Mid-Coast Bays: August 2017

Mid-Coast Bays: August 2017
The Smith family happy to help Reece hoist his trophy for a photo before the release.

Well guys, the heat has finally arrived. And, just like fishermen, the fish are also feeling the change. I will be going over a few tips and tricks that have helped me over the years in finding fish that are more apt to eat during the hottest summer days.

The best way to beat the heat is to leave the dock early and begin fishing a few minutes before the sun begins to peek over the horizon. There are some safety issues associated with running in pre-dawn darkness, but most of these can be avoided through firsthand knowledge of the route you will travel and sufficient lighting to show the way.

Yes, your GPS is a great tool, but please do not bury your head into the screen and never look up. GPS is not radar! It does not show you other boaters or waders that may have gotten an earlier start.

Quite often I have a plan in mind for areas I will fish during these stifling days. Lots of things go through my head over that first early cup of coffee. What’s the wind doing? If it’s 20-mph south you can bet I won’t be heading to the north shore of West Matagorda, or any other open water areas.

I look for areas that have the most water movement during really hot days, which usually means close to gulf passes. Gulf water is usually cooler and more oxygenated than bay water. Bay trout become lethargic in their feeding when temperatures soar and harder to catch if you’re not in the right areas.

If I cannot fish near a gulf pass, I look for areas I can drift or wade near deeper water, such as drop-offs along Blackberry or Dewberry Island. Both have a pronounced drop that gets my attention during summer.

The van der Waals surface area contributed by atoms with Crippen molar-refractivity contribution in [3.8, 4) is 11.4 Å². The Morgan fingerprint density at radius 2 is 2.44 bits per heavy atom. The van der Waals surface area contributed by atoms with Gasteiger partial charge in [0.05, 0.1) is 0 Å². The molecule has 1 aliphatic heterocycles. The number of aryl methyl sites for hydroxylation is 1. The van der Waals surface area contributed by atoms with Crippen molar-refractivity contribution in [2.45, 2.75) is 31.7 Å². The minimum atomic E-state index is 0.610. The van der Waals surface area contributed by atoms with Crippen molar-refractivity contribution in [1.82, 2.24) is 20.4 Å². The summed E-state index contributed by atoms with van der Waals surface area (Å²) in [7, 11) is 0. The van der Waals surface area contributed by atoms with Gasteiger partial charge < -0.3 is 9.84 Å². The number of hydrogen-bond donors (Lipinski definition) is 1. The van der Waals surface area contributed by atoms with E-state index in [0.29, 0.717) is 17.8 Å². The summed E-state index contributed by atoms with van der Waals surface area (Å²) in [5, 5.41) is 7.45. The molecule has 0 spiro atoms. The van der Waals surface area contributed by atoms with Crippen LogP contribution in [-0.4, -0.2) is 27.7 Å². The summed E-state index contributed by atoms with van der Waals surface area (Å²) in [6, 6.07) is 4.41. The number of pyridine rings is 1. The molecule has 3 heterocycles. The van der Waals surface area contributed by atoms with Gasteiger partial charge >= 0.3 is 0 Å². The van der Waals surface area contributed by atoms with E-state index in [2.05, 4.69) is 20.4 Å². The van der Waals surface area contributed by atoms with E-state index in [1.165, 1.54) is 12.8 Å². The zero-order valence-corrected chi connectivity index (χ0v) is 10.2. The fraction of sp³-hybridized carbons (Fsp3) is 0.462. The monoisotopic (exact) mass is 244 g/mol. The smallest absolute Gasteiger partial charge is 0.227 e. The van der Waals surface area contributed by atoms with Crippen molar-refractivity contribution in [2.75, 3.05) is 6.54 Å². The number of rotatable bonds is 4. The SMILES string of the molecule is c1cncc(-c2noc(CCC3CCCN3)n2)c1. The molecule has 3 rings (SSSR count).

Open water reefs in San Antonio, Espiritu Santo and West Matagorda can be key players during heated days. They all have deep areas off the edges and points. I prefer reefs where I can toss Bass Assassins into five feet or deeper water.

Other structures that deserve attention are gas wells and platforms located across our bay systems. These can pay off handsomely when the wind is light. Many anglers who frequent platforms will be anchored and throwing toward the structure. Please do not ruin their day by motoring in and fishing too close.

Just remember the key elements are; water movement, deeper water, and oxygenated water. Let your lures get down deep, whether by rigging with heavier jigs or by simply slowing your retrieve. It doesn’t do any good to fish in deep water if you’re not fishing the deeper section of the water column.

Let’s talk about lure selection and preferences. You will probably not see me in the middle of the bay fishing a reef drop-off with my trusty She Dog. Yes, it works at times, but it is not the norm. Not mine, anyway. You will have more success working near bottom with a 4” Bass Assassin Sea Shad (paddletail), or the 5” Saltwater Shad (rattail). I rig them on 1/16-ounce Assassin jig heads, (part number-05001). I use this size almost exclusively, and I’m accustomed to slowing my retrieve to let it sink. If you are uncomfortable with this, try a 1/4-ounce but I would not recommend anything heavier.

Here is my take on the difference between using the Sea Shad (paddletail) versus the Saltwater Shad (rattail). The benefit of using the Sea Shad is that during the fall of the lure you will get a lot of tail action from the bait as it descends through the water column. It will also drop a little faster than the Saltwater Shad. One catch though, the Sea Shad does not dart and dive as readily as the Saltwater Shad. Meaning that when you twitch your rod it doesn’t react (hop) as readily.

On the other hand, the Saltwater Shad will also flutter to the bottom, unless your jighead is too heavy. Which is part of the reason I like those 1/16-ounce heads. Once it reaches the bottom and you start your retrieve, each twitch will impart an up and down motion. Yes, you can work it too fast and get the same effects as the paddletails. Working this lure effectively in deep water requires a bit of finesse but I definitely believe it worth the effort to master.

The heat of summer can be trying so, again, be sure to get an early start. Pack your patience and remember to stay hydrated.

Fish hard, fish smart!